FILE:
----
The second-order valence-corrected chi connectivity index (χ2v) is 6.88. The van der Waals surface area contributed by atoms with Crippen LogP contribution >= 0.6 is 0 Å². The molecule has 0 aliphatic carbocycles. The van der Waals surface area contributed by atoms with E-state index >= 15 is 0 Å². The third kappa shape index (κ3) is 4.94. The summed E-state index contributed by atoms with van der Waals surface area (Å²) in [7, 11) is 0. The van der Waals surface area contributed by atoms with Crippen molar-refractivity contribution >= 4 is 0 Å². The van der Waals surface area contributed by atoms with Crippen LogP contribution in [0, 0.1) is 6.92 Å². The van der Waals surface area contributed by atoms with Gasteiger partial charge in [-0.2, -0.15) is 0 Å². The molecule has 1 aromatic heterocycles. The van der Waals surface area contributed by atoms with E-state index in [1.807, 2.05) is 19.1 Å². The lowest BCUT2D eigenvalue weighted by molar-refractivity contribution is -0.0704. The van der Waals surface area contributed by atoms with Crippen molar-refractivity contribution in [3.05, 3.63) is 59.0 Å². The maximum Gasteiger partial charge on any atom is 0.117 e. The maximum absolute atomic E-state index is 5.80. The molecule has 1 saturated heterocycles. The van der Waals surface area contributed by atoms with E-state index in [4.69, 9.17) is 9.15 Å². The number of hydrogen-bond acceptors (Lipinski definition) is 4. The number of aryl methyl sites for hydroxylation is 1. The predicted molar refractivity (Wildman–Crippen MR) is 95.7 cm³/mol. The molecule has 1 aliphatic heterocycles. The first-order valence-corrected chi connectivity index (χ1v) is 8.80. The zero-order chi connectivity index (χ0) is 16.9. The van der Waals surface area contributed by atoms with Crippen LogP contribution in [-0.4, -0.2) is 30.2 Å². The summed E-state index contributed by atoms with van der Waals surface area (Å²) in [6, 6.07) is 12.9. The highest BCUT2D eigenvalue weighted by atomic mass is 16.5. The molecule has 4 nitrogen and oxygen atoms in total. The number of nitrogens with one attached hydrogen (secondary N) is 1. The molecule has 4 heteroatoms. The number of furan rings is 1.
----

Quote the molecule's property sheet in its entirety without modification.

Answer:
The second-order valence-corrected chi connectivity index (χ2v) is 6.88. The van der Waals surface area contributed by atoms with Crippen LogP contribution >= 0.6 is 0 Å². The molecule has 0 aliphatic carbocycles. The van der Waals surface area contributed by atoms with E-state index >= 15 is 0 Å². The third kappa shape index (κ3) is 4.94. The summed E-state index contributed by atoms with van der Waals surface area (Å²) in [7, 11) is 0. The van der Waals surface area contributed by atoms with Crippen molar-refractivity contribution >= 4 is 0 Å². The van der Waals surface area contributed by atoms with Crippen LogP contribution in [0, 0.1) is 6.92 Å². The van der Waals surface area contributed by atoms with Gasteiger partial charge in [-0.2, -0.15) is 0 Å². The molecule has 1 aromatic heterocycles. The van der Waals surface area contributed by atoms with E-state index in [1.807, 2.05) is 19.1 Å². The lowest BCUT2D eigenvalue weighted by molar-refractivity contribution is -0.0704. The van der Waals surface area contributed by atoms with Crippen molar-refractivity contribution in [3.05, 3.63) is 59.0 Å². The maximum Gasteiger partial charge on any atom is 0.117 e. The maximum absolute atomic E-state index is 5.80. The molecule has 1 saturated heterocycles. The van der Waals surface area contributed by atoms with E-state index in [4.69, 9.17) is 9.15 Å². The number of hydrogen-bond acceptors (Lipinski definition) is 4. The number of aryl methyl sites for hydroxylation is 1. The predicted molar refractivity (Wildman–Crippen MR) is 95.7 cm³/mol. The molecule has 1 aliphatic heterocycles. The first-order valence-corrected chi connectivity index (χ1v) is 8.80. The zero-order chi connectivity index (χ0) is 16.9. The van der Waals surface area contributed by atoms with Crippen LogP contribution in [-0.4, -0.2) is 30.2 Å². The summed E-state index contributed by atoms with van der Waals surface area (Å²) in [6, 6.07) is 12.9. The highest BCUT2D eigenvalue weighted by atomic mass is 16.5. The molecule has 4 nitrogen and oxygen atoms in total. The number of nitrogens with one attached hydrogen (secondary N) is 1. The molecule has 4 heteroatoms. The number of furan rings is 1.